Securing Safe Supply During COVID‑19 and Beyond: Scoping Review and Knowledge Mobilization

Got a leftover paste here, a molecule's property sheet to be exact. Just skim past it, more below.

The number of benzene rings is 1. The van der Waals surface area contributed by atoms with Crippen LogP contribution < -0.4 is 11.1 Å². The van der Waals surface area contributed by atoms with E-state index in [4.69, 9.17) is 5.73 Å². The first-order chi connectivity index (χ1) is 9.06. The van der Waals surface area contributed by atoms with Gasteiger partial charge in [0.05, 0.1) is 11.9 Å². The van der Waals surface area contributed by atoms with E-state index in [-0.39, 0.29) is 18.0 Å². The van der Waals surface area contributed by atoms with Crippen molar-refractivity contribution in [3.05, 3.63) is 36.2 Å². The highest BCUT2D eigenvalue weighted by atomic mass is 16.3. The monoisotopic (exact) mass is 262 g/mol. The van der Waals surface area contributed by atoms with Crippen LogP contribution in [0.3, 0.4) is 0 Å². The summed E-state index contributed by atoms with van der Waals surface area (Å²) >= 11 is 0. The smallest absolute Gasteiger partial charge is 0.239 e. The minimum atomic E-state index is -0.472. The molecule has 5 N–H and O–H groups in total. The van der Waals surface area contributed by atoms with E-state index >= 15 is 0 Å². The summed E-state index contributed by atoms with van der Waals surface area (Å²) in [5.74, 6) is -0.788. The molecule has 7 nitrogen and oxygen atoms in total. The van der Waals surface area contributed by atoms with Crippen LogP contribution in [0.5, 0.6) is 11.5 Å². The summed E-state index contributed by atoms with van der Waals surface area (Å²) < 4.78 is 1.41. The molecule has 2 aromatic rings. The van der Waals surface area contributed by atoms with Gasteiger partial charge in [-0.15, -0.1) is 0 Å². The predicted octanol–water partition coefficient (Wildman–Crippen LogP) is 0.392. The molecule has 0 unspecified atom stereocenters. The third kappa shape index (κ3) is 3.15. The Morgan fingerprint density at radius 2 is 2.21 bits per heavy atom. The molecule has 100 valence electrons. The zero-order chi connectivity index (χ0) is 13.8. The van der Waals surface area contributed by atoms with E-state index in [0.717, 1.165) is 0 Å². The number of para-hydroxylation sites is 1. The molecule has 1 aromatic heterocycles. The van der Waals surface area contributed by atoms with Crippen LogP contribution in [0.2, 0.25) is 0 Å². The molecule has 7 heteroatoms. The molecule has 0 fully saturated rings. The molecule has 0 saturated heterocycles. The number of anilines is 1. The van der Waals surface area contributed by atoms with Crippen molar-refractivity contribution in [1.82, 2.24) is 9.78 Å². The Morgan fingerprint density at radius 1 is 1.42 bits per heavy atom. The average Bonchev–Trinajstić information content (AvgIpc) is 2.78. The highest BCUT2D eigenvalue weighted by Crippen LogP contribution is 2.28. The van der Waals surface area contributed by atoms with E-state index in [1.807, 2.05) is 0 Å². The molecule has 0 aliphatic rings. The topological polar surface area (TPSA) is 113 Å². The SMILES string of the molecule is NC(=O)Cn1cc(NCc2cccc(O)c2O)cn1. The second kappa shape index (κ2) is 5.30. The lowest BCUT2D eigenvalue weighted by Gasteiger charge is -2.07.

Creating a “safe supply” of drugs has the potential to reduce a variety of harms suffered by People Who Use Drugs (PWUDs), including non-fatal and fatal overdoses associated with Canada’s ongoing opioid crisis. The onset of the COVID‑19 pandemic, and related social distancing measures, has complicated PWUDs ability to access the pharmacological substances they need, placing them at increased risk of harm from withdrawal and/or toxicity from unsafe ‘street’ sources of drugs. In the context of COVID-19, the college of pharmacists has lifted the requirement of triplicate prescriptions for controlled substances, making it easier for physicians and pharmacists to serve people in our public state of emergency. Addiction clinics have also developed more leniency for ‘take-home’ doses of medication (such as opioid agonist therapy) to encourage social isolation and support people in quarantine. However, access to a safe supply of opioids remains elusive for many PWUDs in Canada for reasons that are presently unclear. Integrating the expertise of PWUDs, clinicians, scientists, and legal scholars, the core aim of our project is to find ways to facilitate access to a safe supply of drugs in the context of the COVID-19. We will: 1) identify best practices for securing a safe supply for PWUDs, focused in part on how “safe” supply may be contextually conditioned; and 2) develop a set of recommendations and strategies to encourage the uptake of safe supply across Canada. These will take into account factors including the circumstances of PWUDs who have recently been released from prison and additional challenges related to geography, homelessness, poverty, race, and/or gender. Incorporating the lived experiences and expertise of PWUDs directly into our research, our team’s combined medical, scientific, and legal training has the capacity to make sense of-and act upon-the evidence on how to provide access to a safe supply of drugs in the context COVID‑19 pandemic and beyond.